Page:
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Apple's big keynote should make plenty of startups nervous

Ana Altchek   

Apple's big keynote should make plenty of startups nervous
  • Apple's WWDC event unveiled AI features that should make some startups nervous.
  • Apple has a history of making a particular app or service seem irrelevant by building a rival feature into iPhones or Macs.

When Apple launches something new, it can put other startups on notice.

That was certainly the case during Apple's WWDC event this week, during which CEO Tim Cook and other executives detailed a host of AI features coming to iPhones, iPads, and Macs.

Shortly after, the internet started buzzing about what this could mean for startups that offer similar services.

"How many startups did Apple kill in one hour of their Apple Intelligence event?" one TikTok user said in a viral post. "Let's count."

@gianluca.mauro Apple startups #Ai #learnontiktok #artificialintelligence #business #machinelearning #product #ux #entrepreneur #apple #startup ♬ original sound - Gianluca Mauro

It's not necessarily a death sentence if Apple positions itself in competition with an app or service.

Dropbox CEO Drew Houston famously declined to sell his company to Apple. Houston previously told Business Insider that Steve Jobs told him he thought Dropbox was a feature, not a product, and said something to the effect of: "Alright, well I guess we're gonna have to go kill you."

Dropbox, which continues to compete with iCloud, survived and went public. It's currently valued at over $7 billion.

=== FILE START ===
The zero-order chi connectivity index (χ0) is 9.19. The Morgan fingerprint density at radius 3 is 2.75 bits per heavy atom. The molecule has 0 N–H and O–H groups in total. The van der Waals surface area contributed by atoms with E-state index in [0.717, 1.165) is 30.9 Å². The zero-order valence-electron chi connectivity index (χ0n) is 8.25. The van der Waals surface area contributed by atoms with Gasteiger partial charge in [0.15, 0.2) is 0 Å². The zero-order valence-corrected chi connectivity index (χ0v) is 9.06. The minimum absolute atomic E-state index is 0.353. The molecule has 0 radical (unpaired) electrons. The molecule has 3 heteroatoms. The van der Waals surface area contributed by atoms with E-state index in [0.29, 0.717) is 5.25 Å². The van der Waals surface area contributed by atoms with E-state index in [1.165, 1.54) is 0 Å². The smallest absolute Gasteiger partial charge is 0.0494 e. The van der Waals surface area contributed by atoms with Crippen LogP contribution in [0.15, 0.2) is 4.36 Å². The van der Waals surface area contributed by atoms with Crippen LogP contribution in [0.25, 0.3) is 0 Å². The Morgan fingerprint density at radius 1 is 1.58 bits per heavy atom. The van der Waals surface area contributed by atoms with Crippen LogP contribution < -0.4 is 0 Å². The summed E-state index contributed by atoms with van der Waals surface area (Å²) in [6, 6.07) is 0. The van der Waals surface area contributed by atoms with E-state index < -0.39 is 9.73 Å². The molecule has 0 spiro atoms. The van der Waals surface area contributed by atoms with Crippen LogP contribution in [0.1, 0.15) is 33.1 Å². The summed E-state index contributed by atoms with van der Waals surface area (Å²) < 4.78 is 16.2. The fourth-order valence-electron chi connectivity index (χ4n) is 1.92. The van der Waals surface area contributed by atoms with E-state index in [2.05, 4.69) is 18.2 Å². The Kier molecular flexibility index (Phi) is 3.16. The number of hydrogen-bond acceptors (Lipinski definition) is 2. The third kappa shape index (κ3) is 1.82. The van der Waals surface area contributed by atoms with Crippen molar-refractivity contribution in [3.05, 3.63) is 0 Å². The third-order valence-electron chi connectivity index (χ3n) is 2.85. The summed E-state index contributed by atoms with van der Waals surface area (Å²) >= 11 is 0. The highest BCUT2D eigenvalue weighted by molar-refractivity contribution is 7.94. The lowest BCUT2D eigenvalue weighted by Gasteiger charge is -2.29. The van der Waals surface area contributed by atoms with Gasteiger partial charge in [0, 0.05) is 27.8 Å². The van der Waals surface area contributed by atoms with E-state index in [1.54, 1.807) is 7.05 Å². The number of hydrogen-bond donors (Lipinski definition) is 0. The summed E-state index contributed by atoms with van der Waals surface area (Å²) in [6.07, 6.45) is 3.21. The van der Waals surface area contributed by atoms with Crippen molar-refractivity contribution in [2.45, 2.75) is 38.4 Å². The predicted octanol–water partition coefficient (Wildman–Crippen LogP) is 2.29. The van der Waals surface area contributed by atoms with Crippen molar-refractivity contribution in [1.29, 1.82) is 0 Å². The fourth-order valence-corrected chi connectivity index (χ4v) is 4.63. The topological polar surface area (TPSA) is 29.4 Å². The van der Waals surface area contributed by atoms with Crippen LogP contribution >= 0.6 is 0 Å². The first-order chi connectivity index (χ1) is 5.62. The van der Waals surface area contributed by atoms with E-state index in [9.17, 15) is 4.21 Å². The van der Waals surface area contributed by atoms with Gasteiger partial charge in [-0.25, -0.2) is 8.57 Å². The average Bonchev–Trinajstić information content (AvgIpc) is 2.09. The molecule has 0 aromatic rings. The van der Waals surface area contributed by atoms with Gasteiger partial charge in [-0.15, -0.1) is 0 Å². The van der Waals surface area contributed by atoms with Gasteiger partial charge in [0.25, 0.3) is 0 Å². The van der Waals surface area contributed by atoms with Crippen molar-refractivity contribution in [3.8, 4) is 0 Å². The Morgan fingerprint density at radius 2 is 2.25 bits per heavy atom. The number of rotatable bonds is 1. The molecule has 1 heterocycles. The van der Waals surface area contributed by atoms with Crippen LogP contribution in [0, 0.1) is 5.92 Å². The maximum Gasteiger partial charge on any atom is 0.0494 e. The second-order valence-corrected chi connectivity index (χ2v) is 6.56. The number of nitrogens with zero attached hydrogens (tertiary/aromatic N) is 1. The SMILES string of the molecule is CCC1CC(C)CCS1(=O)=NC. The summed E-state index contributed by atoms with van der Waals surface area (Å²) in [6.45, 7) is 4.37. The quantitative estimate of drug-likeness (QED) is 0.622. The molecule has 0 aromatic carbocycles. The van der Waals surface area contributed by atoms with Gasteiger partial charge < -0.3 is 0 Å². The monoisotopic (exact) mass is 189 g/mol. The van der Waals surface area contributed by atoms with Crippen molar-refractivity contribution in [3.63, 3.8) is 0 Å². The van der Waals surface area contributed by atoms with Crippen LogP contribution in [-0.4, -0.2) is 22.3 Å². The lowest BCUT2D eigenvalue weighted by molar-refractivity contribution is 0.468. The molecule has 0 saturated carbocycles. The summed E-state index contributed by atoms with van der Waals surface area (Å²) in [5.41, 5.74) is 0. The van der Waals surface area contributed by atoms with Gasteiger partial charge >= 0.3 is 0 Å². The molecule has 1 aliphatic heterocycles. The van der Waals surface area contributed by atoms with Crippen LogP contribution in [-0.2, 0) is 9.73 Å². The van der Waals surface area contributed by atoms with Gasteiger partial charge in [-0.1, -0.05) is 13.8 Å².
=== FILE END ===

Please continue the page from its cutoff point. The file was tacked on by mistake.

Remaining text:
But there are plenty of examples of Apple bringing the heat by incorporating a feature into its devices similar to one a startup or smaller company offers.

Remember flashlight apps? There's little need to download a third-party app after Apple baked the flashlight into iOS 7 years ago. There's also the once-popular annotation app Skitch, which eventually sold itself to Evernote. Apple introduced its own markup tool on Macs.

With the updates announced at WWDC, Apple Intelligence will be able to rewrite, proofread, and summarize text in apps. It will also have an image-generating tool and a revamped Siri with advanced language understanding and text capabilities.

Other highlights included a new Passwords app that lets users store and access passwords and a whiteboard-like Math Notes tool for solving algebraic equations and creating graphs from text.

So who should be getting nervous now?

Those watching Apple's keynote were quick to chime in on social media about who could wind up on Apple's potential kill list, including Grammarly, Midjourney, Humane's AI Pin, and 1Password. AI math or calculator startups, journaling apps, and other organizational apps could also be vulnerable to replacement with some of the new updates.

But a Grammarly spokesperson told Business Insider that it welcomes Apple to the space where it's "been operating for over 15 years."

"Whenever new entrants come into our market, the reality is that we see increased demand for Grammarly," a company spokesperson said. "We are focused on continuing to innovate our OS-agnostic enterprise-grade AI communications service that works across over 500,000 apps and websites."

Erik Noyes, who teaches about AI entrepreneurship at Babson College, said Apple's new AI features aren't "a huge deal" to the startup world at large. Noyes said WWDC might impact immediately adjacent startups in the space, but Apple Intelligence won't make a dent in AI startups at large.

The companies have a few months before Apple Intelligence comes to the market. Even then, the new system will only be available on the latest software, iOS 18, iPadOS 18, and macOS Sequoia.

But it's likely been a tense week for many startups, as they realized that Apple is coming to town and ready to eat their lunch.